Mark Thoma, whom I like, is quoting from the Economist on the virtues of saving.

But just how big are those virtues? Not as big as you think.

Let's do the calculations. Over the past 10 years, the U.S. has run up an accumulated goods and services trade deficit of roughly $3 trillion. Sounds like a lot of money, doesn't it?

Now let's suppose those dollars had been used for good rather than evil. That is, rather than buying imported cars, toys, and handbags, thrifty Americans would have saved their money. It's reasonable to believe that about half of that $3 trillion would have gone into financing productive purchases here in the U.S.--new factories, power plants, office computers and the like--$1.5 trillion worth.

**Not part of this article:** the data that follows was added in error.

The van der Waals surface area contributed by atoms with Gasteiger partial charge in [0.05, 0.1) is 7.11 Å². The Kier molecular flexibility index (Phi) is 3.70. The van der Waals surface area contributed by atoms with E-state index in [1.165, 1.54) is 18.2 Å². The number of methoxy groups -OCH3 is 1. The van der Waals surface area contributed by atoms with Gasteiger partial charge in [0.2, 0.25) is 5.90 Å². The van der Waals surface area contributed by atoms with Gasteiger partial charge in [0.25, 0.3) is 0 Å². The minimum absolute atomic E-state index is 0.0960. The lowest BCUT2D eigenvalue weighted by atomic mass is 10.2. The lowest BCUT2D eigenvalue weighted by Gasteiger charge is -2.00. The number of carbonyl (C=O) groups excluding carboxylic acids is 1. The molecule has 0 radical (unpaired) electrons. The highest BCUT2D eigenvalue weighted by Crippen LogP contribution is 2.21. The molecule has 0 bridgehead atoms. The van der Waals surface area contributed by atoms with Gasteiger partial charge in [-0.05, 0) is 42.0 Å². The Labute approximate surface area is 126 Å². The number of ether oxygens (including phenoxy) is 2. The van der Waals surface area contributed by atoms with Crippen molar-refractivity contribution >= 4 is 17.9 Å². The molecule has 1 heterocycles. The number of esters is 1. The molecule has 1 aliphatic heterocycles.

So what would be the payoff from all that thriftiness? A reasonable rate of return on investment, after depreciation, is roughly 7%. So $1.5 trillion in extra assets would have a return of about $100 billion a year.

That $100 billion is roughly 1% of an $11 trillion economy. Over ten years, then, complete elimination of the trade deficit might--might--have added a tenth of a percentage point to growth.

That's a good measure of the size of the virtues of savings--roughly a tenth of a percentage point on growth. That's 0.1 percentage points.

To put that in perspective, the estimates of long-term productivity growth have risen roughly a full percentage point over the past decade. The effects of technology more than swamp the effects of savings.

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